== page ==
A major reason behind candy pecans being so popular among farmers for cultivation is the quickness with which it grows. Usually, most variations of this nut take approximately seven to ten years.
However, this variation has a growth period of six to seven years only, making it more suitable for commercial cultivation.
One of the main reasons why many people prefer to eat the candy pecans is because of the wide flavor pairing options it seems to offer.
You can easily mix it with sweet as an occasional treat or have it salted as an evening snack. Therefore, people of different taste palettes have an equal preference for it.
Although a lot of people tend to love candy pecans, purists might not enjoy it as much as the other variations. It's because finding them unmixed is very difficult, and they are often sold with coatings to add flavor.
Furthermore, it also tends to affect its nutritional content as the inclusion of sugar or salt takes away the nutritious goodness pecans, in general, have to offer.
Mahan varieties of pecans are very enjoyable for several reasons. Obviously the most important is their rich taste, which they do have. You can enjoy that flavor in abundance due to how large the nuts are.
But what also enhances their popularity is that the shells are softer so it's much less of a chore to crack them and extract the nut. These pecans grow in dry climates and tend to be ready to harvest in the last three weeks of November.
Desirable pecans are considered to be some of the most premium variations of this nut currently available on the globe. The main reason behind it is its structure and density.
Its exterior shell is smooth and massive, while the kernel inside is thick and filling. Biting into one of these types of pecans feels extremely satisfying and fulfilling due to this feature.
A huge reason behind a lot of people liking the Desirable pecan is its ease of consumption.
In most cases, many people struggle with breaking apart this nut as most variations have extremely hard shells.
However, this type has a relatively softer exterior, making it easier to open and consume. Therefore, it’s a much more hassle-free option.
Another great quality of the Desirable pecan is its reliability and dependability when it comes to cultivation. In the case of most pecans, it's very difficult to zone in on a specific time in which you can expect them to mature and be ready for plucking.
However, this variation is ready for extraction within late October and early November, making it easier to estimate when to pluck them.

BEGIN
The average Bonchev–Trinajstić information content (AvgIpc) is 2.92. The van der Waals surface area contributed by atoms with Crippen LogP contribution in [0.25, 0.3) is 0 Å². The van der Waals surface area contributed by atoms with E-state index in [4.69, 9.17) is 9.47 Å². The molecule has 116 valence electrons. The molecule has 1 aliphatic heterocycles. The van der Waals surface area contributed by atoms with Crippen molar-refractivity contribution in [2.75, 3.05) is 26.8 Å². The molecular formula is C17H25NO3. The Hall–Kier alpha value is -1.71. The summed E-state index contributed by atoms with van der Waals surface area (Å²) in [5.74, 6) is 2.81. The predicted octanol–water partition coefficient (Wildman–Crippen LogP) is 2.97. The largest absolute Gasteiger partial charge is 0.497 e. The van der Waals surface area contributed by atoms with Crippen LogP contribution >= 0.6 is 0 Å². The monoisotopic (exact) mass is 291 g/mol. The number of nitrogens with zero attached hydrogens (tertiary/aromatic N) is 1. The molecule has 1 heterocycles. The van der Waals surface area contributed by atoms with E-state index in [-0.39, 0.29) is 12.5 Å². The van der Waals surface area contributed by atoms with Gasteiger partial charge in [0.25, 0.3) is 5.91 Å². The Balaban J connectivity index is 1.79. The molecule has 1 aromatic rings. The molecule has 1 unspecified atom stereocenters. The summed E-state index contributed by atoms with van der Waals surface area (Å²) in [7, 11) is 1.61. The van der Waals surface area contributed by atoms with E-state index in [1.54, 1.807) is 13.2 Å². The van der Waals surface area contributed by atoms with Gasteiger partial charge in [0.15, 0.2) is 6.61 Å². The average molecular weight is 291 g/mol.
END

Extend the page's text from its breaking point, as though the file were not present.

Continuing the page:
Although the Desirable pecans are delectable, there are a couple of issues you might face when buying them due to the lack of availability. It's difficult to find them because it's usually grown in comparatively lesser quantities.
Furthermore, it is relatively more expensive due to its high-quality status, making it hard for most people to afford it on a daily basis.
Among the largest kinds of pecans (but not quite as big as Desirable pecans), these are very common due to their ease of growing in a range of USDA Hardiness Zones (six to nine). The trees are sturdy and without much inclement weather in the south, they're dependable.
They're also low maintenance with a large harvest volume. It's said you can expect to gather 52 nuts per pound that you collect. The only problem is if you plant a Stuart pecan tree today, you can expect to wait nearly a decade before it starts to bear its nuts.
These pecan trees were developed to thrive in the northern regions of the USA. They're cold tolerant, resistant to pests and diseases, and become ripe in the first two weeks of September before it gets too cold to be out harvesting them.
The nuts of these types of pecans range between small and medium. They have an elliptical shape and plenty of oils that helps them split in halves easily. You'll find them to be familiar if you're experienced with Elliot pecans.
If you’re looking to buy pecans in great amounts for everyday consumption, then the Curtis pecan is perhaps the best choice for you.
This late-season pollinizer usually grows in large quantities and is relatively small in size, causing it to be normally sold in big portions. You will find it easily available in most super shops due to its large availability.
A significant feature of the Curtis pecan is its aesthetics and its distinguishable body. It grows in batches of three and has two layers of shell, with the first layer popping out in the design of a flower.
The second layer of the shell has an oval shape with dark speckles scattered throughout it. Its kernel is relatively smaller in comparison to the shell.